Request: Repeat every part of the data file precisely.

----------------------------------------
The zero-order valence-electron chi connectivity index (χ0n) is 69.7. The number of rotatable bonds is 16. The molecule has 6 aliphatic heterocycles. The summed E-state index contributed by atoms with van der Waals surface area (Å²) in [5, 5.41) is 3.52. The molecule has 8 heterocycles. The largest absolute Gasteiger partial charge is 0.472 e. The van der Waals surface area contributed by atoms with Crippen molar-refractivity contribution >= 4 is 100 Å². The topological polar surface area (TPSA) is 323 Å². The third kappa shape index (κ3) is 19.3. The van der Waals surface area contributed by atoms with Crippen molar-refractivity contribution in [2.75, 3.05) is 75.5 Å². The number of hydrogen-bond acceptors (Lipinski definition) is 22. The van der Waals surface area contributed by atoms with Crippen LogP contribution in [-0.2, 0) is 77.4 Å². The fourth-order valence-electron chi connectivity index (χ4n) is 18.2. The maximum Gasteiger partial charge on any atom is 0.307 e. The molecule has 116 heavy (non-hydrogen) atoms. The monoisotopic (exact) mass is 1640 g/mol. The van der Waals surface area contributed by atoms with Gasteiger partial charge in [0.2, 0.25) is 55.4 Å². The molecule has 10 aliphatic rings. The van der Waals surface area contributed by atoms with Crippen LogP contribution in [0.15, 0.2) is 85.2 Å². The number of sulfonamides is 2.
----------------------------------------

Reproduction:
The zero-order valence-electron chi connectivity index (χ0n) is 69.7. The number of rotatable bonds is 16. The molecule has 6 aliphatic heterocycles. The summed E-state index contributed by atoms with van der Waals surface area (Å²) in [5, 5.41) is 3.52. The molecule has 8 heterocycles. The largest absolute Gasteiger partial charge is 0.472 e. The van der Waals surface area contributed by atoms with Crippen molar-refractivity contribution >= 4 is 100 Å². The topological polar surface area (TPSA) is 323 Å². The third kappa shape index (κ3) is 19.3. The van der Waals surface area contributed by atoms with Crippen molar-refractivity contribution in [2.75, 3.05) is 75.5 Å². The number of hydrogen-bond acceptors (Lipinski definition) is 22. The van der Waals surface area contributed by atoms with Crippen LogP contribution in [-0.2, 0) is 77.4 Å². The fourth-order valence-electron chi connectivity index (χ4n) is 18.2. The maximum Gasteiger partial charge on any atom is 0.307 e. The molecule has 116 heavy (non-hydrogen) atoms. The monoisotopic (exact) mass is 1640 g/mol. The van der Waals surface area contributed by atoms with Gasteiger partial charge in [0.2, 0.25) is 55.4 Å². The molecule has 10 aliphatic rings. The van der Waals surface area contributed by atoms with Crippen LogP contribution in [0.15, 0.2) is 85.2 Å². The number of sulfonamides is 2.